Health Care: With implementation of the Affordable Care Act (ACA), 32 million previously uninsured Americans will gain access to health care — driving up demand for social workers in hospitals and clinics. With the ACA’s investment in health homes and affordable care organizations, the types of organizations requiring health care social workers also will increase. Social workers in these settings also may find their skills in greater demand as institutions strive to meet accountability standards mandated by the legislation.

Substance Abuse and Mental Health: Approximately 57.7 million (or one in four) Americans experience a mental disorder in any given year, according to the National Institute of Mental Health. With recent federal legislation requiring that insurance plans cover mental health treatment as they do other chronic illnesses, more Americans will likely seek the care they need.

With clinical social workers already the largest providers of mental health services in the country, demand for substance abuse treatment and mental health services will continue to grow — by 19 percent between 2016 and 2026, according to the Bureau of Labor Statistics.

Children and Families: Multiple socioeconomic factors are driving demand for child and family social workers:

  • More than 16 million children (22 percent) live in poverty.
  • Less than half of those children live in two-parent households.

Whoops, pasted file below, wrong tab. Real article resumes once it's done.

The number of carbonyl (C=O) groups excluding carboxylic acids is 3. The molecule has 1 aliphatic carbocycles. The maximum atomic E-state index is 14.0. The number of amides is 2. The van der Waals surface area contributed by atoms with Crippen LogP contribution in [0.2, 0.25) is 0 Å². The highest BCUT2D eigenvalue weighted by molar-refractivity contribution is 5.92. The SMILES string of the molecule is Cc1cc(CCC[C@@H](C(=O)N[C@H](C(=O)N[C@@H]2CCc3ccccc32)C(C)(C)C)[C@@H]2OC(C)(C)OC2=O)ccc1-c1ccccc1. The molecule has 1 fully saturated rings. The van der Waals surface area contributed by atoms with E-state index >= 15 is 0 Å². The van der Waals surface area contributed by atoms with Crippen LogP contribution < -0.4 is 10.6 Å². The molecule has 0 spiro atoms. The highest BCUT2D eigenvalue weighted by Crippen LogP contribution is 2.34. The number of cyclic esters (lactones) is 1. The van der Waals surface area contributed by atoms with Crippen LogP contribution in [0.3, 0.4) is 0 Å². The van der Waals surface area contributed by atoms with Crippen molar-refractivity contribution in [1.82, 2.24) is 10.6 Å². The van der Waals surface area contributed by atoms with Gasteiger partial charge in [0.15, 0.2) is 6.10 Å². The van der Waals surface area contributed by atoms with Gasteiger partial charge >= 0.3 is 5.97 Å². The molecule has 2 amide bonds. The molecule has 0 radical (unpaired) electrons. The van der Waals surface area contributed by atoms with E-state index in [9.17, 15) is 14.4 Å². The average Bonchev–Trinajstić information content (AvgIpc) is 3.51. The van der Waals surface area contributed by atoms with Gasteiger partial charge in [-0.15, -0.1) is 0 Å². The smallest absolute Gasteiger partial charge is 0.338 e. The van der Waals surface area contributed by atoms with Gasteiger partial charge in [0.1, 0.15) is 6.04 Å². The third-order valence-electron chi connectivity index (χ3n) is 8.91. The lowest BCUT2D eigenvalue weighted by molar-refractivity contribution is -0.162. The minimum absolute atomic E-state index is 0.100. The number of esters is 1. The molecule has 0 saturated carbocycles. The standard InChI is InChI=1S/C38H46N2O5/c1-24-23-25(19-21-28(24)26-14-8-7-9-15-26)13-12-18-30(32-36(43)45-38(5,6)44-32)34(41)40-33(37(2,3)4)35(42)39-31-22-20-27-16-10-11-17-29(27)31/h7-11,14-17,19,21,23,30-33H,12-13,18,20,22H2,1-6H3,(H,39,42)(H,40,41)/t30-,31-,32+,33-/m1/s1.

• More than 20,000 youths “age out” of foster care each year without sufficient housing or financial assistance.

Combined with ongoing social problems such as substance or alcohol abuse, homelessness, and neglect, these challenges spell increasing demand for highly trained child and family social workers.

Trauma and Interpersonal Violence: Sixty percent of adults were exposed to trauma or violence in childhood, and 26 percent of children in the U.S. will witness or experience violence before they are four years old. Fortunately, our understanding of trauma, its scope, and its treatment, has grown significantly during the last 30 years.

Once limited to specific experiences such as domestic violence or combat, trauma is now understood more broadly as any event that overwhelms our capacity to cope with daily life or threatens our sense of personal safety and control. We now understand neglect and post-disaster work, for example, as sources of trauma. Trauma treatment has evolved as well, placing a priority on restoring traumatized clients’ sense of safety and ensuring that social services do not inadvertently re-traumatize them. 

With this heightened awareness and understanding of trauma as well as improved treatment options, social workers in the field today will have growing opportunities to help traumatized clients regain control of their lives.

Social Work Career Outlook

Driven by evolving social needs and shifts in public policy, social work careers overall are projected to grow by 13 percent between 2019 and 2029. That growth rate is considered faster than the average for other occupations, according to the Bureau of Labor Statistics.

Learn more below about three of the fastest-growing areas of social work.

Expected Increase from 2019 to 2029

Mental Health and Addictions


Health Care and Aging


Children and Families

Visit our Careers in Social Work page to explore even more ways you can make a difference as a social worker.



To learn more about SocialWork@Simmons, request information and an admissions counselor will contact you.